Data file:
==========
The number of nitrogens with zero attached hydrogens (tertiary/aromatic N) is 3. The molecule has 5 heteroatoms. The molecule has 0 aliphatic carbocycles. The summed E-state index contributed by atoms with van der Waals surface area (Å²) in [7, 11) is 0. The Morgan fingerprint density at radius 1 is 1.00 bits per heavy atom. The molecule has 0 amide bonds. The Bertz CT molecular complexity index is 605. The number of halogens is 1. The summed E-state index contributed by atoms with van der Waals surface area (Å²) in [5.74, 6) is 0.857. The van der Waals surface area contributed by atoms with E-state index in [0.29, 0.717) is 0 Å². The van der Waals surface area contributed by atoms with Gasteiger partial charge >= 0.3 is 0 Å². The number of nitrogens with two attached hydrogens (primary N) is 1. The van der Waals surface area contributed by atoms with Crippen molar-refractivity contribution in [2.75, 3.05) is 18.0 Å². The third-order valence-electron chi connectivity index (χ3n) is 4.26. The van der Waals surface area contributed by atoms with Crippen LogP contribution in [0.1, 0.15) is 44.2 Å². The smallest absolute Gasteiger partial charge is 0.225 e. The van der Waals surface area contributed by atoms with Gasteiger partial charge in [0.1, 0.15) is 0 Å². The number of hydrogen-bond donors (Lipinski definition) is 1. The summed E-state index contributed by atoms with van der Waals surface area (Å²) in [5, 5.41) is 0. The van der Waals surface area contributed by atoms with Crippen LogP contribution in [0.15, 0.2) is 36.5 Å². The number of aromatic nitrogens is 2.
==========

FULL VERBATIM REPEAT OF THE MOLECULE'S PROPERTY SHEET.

The number of nitrogens with zero attached hydrogens (tertiary/aromatic N) is 3. The molecule has 5 heteroatoms. The molecule has 0 aliphatic carbocycles. The summed E-state index contributed by atoms with van der Waals surface area (Å²) in [7, 11) is 0. The Morgan fingerprint density at radius 1 is 1.00 bits per heavy atom. The molecule has 0 amide bonds. The Bertz CT molecular complexity index is 605. The number of halogens is 1. The summed E-state index contributed by atoms with van der Waals surface area (Å²) in [5.74, 6) is 0.857. The van der Waals surface area contributed by atoms with E-state index in [0.29, 0.717) is 0 Å². The van der Waals surface area contributed by atoms with Gasteiger partial charge >= 0.3 is 0 Å². The number of nitrogens with two attached hydrogens (primary N) is 1. The van der Waals surface area contributed by atoms with Crippen molar-refractivity contribution in [2.75, 3.05) is 18.0 Å². The third-order valence-electron chi connectivity index (χ3n) is 4.26. The van der Waals surface area contributed by atoms with Crippen LogP contribution in [0.1, 0.15) is 44.2 Å². The smallest absolute Gasteiger partial charge is 0.225 e. The van der Waals surface area contributed by atoms with Gasteiger partial charge in [0.1, 0.15) is 0 Å². The number of hydrogen-bond donors (Lipinski definition) is 1. The summed E-state index contributed by atoms with van der Waals surface area (Å²) in [5, 5.41) is 0. The van der Waals surface area contributed by atoms with Crippen LogP contribution in [0.15, 0.2) is 36.5 Å². The number of aromatic nitrogens is 2.